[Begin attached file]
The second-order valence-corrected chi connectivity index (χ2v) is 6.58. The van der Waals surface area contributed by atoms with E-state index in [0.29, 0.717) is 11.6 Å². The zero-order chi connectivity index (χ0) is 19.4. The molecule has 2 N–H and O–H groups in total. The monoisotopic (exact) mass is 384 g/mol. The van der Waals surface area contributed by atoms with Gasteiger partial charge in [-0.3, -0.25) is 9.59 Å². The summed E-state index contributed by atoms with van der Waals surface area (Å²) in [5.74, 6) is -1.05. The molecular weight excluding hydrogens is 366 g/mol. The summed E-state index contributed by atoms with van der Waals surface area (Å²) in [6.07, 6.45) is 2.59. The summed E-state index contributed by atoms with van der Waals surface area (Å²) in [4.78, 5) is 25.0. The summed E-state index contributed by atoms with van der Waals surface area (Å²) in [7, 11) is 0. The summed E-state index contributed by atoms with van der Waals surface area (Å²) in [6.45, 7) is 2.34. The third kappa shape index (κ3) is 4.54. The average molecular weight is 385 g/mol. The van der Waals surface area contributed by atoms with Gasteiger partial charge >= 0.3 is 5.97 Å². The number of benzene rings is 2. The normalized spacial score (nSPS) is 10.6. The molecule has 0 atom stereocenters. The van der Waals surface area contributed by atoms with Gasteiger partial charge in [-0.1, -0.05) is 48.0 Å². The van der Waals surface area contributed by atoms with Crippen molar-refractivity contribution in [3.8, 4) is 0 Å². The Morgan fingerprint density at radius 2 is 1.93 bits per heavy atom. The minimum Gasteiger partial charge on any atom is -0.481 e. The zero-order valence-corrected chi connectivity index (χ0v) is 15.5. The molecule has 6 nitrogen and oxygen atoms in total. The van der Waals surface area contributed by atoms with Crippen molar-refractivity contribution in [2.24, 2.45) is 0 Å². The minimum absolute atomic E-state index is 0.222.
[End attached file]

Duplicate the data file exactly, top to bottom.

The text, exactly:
The second-order valence-corrected chi connectivity index (χ2v) is 6.58. The van der Waals surface area contributed by atoms with E-state index in [0.29, 0.717) is 11.6 Å². The zero-order chi connectivity index (χ0) is 19.4. The molecule has 2 N–H and O–H groups in total. The monoisotopic (exact) mass is 384 g/mol. The van der Waals surface area contributed by atoms with Gasteiger partial charge in [-0.3, -0.25) is 9.59 Å². The summed E-state index contributed by atoms with van der Waals surface area (Å²) in [5.74, 6) is -1.05. The molecular weight excluding hydrogens is 366 g/mol. The summed E-state index contributed by atoms with van der Waals surface area (Å²) in [6.07, 6.45) is 2.59. The summed E-state index contributed by atoms with van der Waals surface area (Å²) in [4.78, 5) is 25.0. The summed E-state index contributed by atoms with van der Waals surface area (Å²) in [7, 11) is 0. The summed E-state index contributed by atoms with van der Waals surface area (Å²) in [6.45, 7) is 2.34. The third kappa shape index (κ3) is 4.54. The average molecular weight is 385 g/mol. The van der Waals surface area contributed by atoms with Gasteiger partial charge >= 0.3 is 5.97 Å². The number of benzene rings is 2. The normalized spacial score (nSPS) is 10.6. The molecule has 0 atom stereocenters. The van der Waals surface area contributed by atoms with Gasteiger partial charge in [-0.1, -0.05) is 48.0 Å². The van der Waals surface area contributed by atoms with Crippen molar-refractivity contribution in [3.8, 4) is 0 Å². The Morgan fingerprint density at radius 2 is 1.93 bits per heavy atom. The minimum Gasteiger partial charge on any atom is -0.481 e. The zero-order valence-corrected chi connectivity index (χ0v) is 15.5. The molecule has 6 nitrogen and oxygen atoms in total. The van der Waals surface area contributed by atoms with Crippen molar-refractivity contribution in [2.24, 2.45) is 0 Å². The minimum absolute atomic E-state index is 0.222.